November 03, 2012

what tribe do these people belong to . . . ?

Some swing voters spell out their indecision on their checks . . .
Meet the undecided donors. They are not lobbyists or other members of the political class — donors with a professional imperative to hedge their bets — but ordinary voters whose back-and-forth donations mirror the undulations of the swing electorate.

Some have attended small fund-raisers for both men, curious to hear what the candidates’ more ardent supporters have to say. Others have responded to the campaigns’ daily barrages of e-mail solicitations, or to the ups and downs of the candidates’ debate performances and public gaffes. Still others said they simply could not make up their minds.

“I’m all mixed up between being a conservative and a liberal,” said Kurt Schoeneman, a grape grower from Northern California, who added that some of his friends thought he was “senile.” He had found himself seized by waves of enthusiasm, Mr. Schoeneman said — first for one candidate and then for the other.

“Some of these people, they just loathe Obama, and they’ll write something really nasty about him,” said Mr. Schoeneman, who has given checks to both candidates, most recently $100 to Mr. Romney in June and $100 to Mr. Obama in July. “And then something else will happen, and I’ll go give Romney some money.”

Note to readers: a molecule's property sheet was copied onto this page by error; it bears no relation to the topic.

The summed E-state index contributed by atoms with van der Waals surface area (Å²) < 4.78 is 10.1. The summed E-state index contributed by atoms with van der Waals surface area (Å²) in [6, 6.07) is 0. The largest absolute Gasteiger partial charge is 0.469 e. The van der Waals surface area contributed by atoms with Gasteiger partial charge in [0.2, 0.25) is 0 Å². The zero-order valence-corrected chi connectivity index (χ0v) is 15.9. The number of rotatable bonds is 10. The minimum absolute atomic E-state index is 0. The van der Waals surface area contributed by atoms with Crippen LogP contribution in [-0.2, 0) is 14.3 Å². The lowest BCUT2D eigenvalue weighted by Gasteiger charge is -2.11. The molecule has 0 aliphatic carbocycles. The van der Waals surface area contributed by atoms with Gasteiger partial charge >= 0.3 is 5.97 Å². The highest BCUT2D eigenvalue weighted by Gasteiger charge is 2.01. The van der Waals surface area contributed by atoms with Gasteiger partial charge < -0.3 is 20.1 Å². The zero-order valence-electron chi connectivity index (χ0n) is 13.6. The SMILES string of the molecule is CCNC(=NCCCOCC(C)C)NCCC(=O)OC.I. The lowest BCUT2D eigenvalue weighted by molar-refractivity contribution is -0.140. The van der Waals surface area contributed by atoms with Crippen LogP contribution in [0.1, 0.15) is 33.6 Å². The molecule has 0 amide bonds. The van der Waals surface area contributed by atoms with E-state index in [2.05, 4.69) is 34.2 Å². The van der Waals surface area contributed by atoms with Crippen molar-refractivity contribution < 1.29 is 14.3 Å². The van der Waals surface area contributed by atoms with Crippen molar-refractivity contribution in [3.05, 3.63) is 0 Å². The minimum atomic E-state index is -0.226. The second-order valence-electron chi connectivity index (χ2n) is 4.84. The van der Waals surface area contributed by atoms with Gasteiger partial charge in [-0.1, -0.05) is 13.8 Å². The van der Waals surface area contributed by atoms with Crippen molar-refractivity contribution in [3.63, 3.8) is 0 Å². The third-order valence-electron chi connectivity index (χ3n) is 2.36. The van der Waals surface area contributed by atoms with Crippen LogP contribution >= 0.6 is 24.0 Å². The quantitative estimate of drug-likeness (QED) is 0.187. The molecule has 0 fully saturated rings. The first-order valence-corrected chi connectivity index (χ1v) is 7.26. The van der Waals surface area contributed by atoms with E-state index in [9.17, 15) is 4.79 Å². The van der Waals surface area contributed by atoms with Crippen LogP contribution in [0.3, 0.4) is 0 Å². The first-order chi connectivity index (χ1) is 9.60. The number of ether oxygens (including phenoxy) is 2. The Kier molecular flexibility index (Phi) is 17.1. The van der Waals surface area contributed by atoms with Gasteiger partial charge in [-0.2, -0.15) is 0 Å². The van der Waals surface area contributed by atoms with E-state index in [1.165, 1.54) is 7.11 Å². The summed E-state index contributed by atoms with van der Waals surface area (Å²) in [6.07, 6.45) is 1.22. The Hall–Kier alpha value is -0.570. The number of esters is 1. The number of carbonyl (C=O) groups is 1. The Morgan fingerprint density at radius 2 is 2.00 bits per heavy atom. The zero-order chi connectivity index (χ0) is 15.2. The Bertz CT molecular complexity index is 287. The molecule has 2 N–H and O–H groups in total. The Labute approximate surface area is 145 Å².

Charles Y. Chen, a salesman in Virginia, gave Mr. Romney $100 on the day of his convention speech in late August. But in September, Mr. Chen donated to Mr. Obama every few days, $50 here, $55 there. Then he switched again, giving Mr. Romney $50.

“I think the Republicans have better ideas on the economy and the Democrats have better ideas on social issues, immigration and social justice,” Mr. Chen said in an interview. “Just like anything, both have something that they do great and something that they need to improve.”

Gretchen Davidson, a homemaker in Birmingham, a Detroit suburb, said she had gone to several events to hear different ideas and arguments. She gave $500 to Mr. Romney in early August and $1,500 to Mr. Obama in late September.

“You have friends that throw parties on each side, and honestly, I am someone in the middle that didn’t really know which way I was going,” Ms. Davidson said. “You try to sort of see what people are so excited about.”

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